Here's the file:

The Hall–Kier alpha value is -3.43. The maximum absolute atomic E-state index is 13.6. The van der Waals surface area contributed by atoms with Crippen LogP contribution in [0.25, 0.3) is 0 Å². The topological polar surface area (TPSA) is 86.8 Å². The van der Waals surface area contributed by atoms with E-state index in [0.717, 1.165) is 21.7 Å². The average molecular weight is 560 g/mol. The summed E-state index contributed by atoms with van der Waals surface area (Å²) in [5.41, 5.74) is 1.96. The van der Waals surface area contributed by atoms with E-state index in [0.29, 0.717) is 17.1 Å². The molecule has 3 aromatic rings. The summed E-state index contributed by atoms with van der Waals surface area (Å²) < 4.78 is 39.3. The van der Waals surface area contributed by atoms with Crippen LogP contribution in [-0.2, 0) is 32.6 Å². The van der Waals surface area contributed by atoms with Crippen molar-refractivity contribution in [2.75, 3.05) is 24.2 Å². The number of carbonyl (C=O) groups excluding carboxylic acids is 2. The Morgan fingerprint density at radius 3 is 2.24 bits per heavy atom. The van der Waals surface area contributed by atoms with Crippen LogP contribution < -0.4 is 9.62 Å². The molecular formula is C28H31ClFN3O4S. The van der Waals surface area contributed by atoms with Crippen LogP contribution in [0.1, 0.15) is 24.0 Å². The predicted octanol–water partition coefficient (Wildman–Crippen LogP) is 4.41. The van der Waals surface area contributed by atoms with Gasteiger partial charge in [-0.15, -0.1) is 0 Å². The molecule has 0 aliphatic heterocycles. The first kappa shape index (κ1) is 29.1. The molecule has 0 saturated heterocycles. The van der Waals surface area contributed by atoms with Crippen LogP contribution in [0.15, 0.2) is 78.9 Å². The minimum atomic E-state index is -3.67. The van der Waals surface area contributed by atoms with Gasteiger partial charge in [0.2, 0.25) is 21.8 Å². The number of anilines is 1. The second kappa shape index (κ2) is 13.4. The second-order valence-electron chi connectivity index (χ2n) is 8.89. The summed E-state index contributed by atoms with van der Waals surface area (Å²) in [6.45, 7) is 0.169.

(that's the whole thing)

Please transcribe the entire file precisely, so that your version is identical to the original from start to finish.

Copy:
The Hall–Kier alpha value is -3.43. The maximum absolute atomic E-state index is 13.6. The van der Waals surface area contributed by atoms with Crippen LogP contribution in [0.25, 0.3) is 0 Å². The topological polar surface area (TPSA) is 86.8 Å². The van der Waals surface area contributed by atoms with E-state index in [0.717, 1.165) is 21.7 Å². The average molecular weight is 560 g/mol. The summed E-state index contributed by atoms with van der Waals surface area (Å²) in [5.41, 5.74) is 1.96. The van der Waals surface area contributed by atoms with E-state index in [0.29, 0.717) is 17.1 Å². The molecule has 3 aromatic rings. The summed E-state index contributed by atoms with van der Waals surface area (Å²) < 4.78 is 39.3. The van der Waals surface area contributed by atoms with Crippen LogP contribution in [-0.2, 0) is 32.6 Å². The van der Waals surface area contributed by atoms with Crippen molar-refractivity contribution in [2.75, 3.05) is 24.2 Å². The number of carbonyl (C=O) groups excluding carboxylic acids is 2. The Morgan fingerprint density at radius 3 is 2.24 bits per heavy atom. The van der Waals surface area contributed by atoms with Crippen LogP contribution < -0.4 is 9.62 Å². The molecular formula is C28H31ClFN3O4S. The van der Waals surface area contributed by atoms with Crippen LogP contribution in [0.1, 0.15) is 24.0 Å². The predicted octanol–water partition coefficient (Wildman–Crippen LogP) is 4.41. The van der Waals surface area contributed by atoms with Gasteiger partial charge in [-0.15, -0.1) is 0 Å². The molecule has 0 aliphatic heterocycles. The first kappa shape index (κ1) is 29.1. The molecule has 0 saturated heterocycles. The van der Waals surface area contributed by atoms with Crippen LogP contribution in [0.15, 0.2) is 78.9 Å². The minimum atomic E-state index is -3.67. The van der Waals surface area contributed by atoms with Gasteiger partial charge in [0.2, 0.25) is 21.8 Å². The number of anilines is 1. The second kappa shape index (κ2) is 13.4. The second-order valence-electron chi connectivity index (χ2n) is 8.89. The summed E-state index contributed by atoms with van der Waals surface area (Å²) in [6.45, 7) is 0.169.